• Sensitization to Cor a 1 is often associated with oropharyngeal symptoms in a condition that is referred to as the pollen-food syndrome.8,9,11

• Mono-sensitization to Cor a 1 is typically associated with local reactions, although systemic reactions to raw hazelnuts may in some cases occur, especially in adults.11

• Patients mono-sensitized to Cor a 1 often tolerate roasted or heated hazelnuts.26

• In patients who do not have a history of objective symptoms on ingestion of hazelnut and whose elevated hazelnut sIgE levels may be attributed to elevated birch sIgE levels, component testing could give a better indication of patients who are clinically reactive to hazelnut.19,22,27

Cor a 8

• Cor a 8 is a lipid transfer protein (LTP) that is structurally similar to lipid transfer proteins found in several fruits.28-30

• Hazelnut allergy caused by Cor a 8 sensitization is often associated with symptoms to other LTP-containing food such as peach, lettuce, peanut, walnut, and cherry.31

• Sensitization to Cor a 8 is thought to be frequently caused by sensitization to a similar LTP from peach.28-30

• The presence of IgE antibodies to Cor a 8 can be associated with either local oral symptoms or systemic reactions.7,11,26,28

• In reports from the Mediterranean area, systemic reactions to hazelnut are often mediated by IgE to Cor a 8.13,22

• While studies of Mediterranean populations have found Cor a 8 to be linked to more severe symptoms, sensitization to this component has not been found to be of great importance in predicting clinical reactivity to hazelnut in studies from other regions.12,31,32

General Comments

• Hazelnut allergy in a birch-endemic region exhibits age-related sensitization profiles with distinct clinical outcomes that can be identified using CRD.1,11,14,33

• The majority of hazelnut allergic preschool and school children (prior sensitization to birch pollen) show systemic reactions on consumption of processed hazelnut, mostly being sensitized to the Cor a 9 and Cor a 14.11,19,20,24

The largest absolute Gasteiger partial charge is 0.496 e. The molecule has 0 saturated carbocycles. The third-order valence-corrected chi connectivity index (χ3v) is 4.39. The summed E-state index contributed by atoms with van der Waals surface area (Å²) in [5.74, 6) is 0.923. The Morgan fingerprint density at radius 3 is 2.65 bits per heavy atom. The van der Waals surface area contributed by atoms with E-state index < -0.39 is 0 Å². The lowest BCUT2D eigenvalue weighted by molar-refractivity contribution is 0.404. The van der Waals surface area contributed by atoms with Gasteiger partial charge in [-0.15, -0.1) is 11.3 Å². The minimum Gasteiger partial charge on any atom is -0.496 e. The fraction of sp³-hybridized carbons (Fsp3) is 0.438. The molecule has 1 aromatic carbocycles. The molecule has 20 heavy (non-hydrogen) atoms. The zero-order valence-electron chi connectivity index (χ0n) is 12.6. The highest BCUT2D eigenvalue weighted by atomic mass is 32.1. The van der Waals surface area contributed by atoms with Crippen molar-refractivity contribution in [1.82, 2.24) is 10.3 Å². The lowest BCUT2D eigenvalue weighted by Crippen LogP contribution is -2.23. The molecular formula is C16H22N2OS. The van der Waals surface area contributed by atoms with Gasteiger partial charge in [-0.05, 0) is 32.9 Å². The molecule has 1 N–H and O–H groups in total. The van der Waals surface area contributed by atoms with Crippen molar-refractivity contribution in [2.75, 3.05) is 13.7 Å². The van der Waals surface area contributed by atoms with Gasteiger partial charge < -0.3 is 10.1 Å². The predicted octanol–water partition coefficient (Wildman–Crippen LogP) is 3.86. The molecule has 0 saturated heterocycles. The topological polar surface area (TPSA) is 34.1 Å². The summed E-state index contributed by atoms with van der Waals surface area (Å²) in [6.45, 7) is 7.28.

• In contrast, adults often suffer from oropharyngeal symptoms (the pollen-food syndrome) ostensibly as a result of cross-reactivity between Cor a 1 from hazelnut and Bet v 1 from birch pollen.1,11,12,19,24

• Adults from regions where birch is not endemic generally frequently demonstrate a systematic allergy symptoms that seem to originate from a cross-reactivity between the LTP Cor a 8 from hazelnut and its counterpart from peach.1,12,19,22,24

• Hazelnut allergic patients sensitized to Cor a 8, Cor a 9, and/or Cor a 14 should avoid raw as well as roasted/heated hazelnuts.32



1. Blanc F, Bernard H, Ah-Leung S, et al. Further studies on the biological activity of hazelnut allergens. Clin Transl Allergy. 2015 Jul 17; 5:26. PubMed 26191402

2. Chokshi NY, Sicherer SH. Interpreting IgE sensitization tests in food allergy. Expert Rev Clin Immunol. 2015 Dec; 1-15. PubMed 26666347

3. Canonica GW, Ansotegui IJ, Pawankar R, et al. A WAO - ARIA - GA²LEN consensus document on molecular-based allergy diagnostics. World Allergy Organ J. 2013 Oct 3; 6(1):17. PubMed 24090398

4. Incorvaia C, Rapetti A, Aliani M, et al. Food allergy as defined by component resolved diagnosis. Recent Pat Inflamm Allergy Drug Discov. 2014 Jan; 8(1):59-73. PubMed 24483212

5. Sampson HA, Aceves S, Bock SA, et al. Food allergy: a practice parameter update-2014. J Allergy Clin Immunol. 2014 Nov; 134(5):1016-1025. PubMed 25174862

6. Kat

Collection Details:

Collection Instructions:

Red-top tube or gel-barrier tube.

Room Temperature.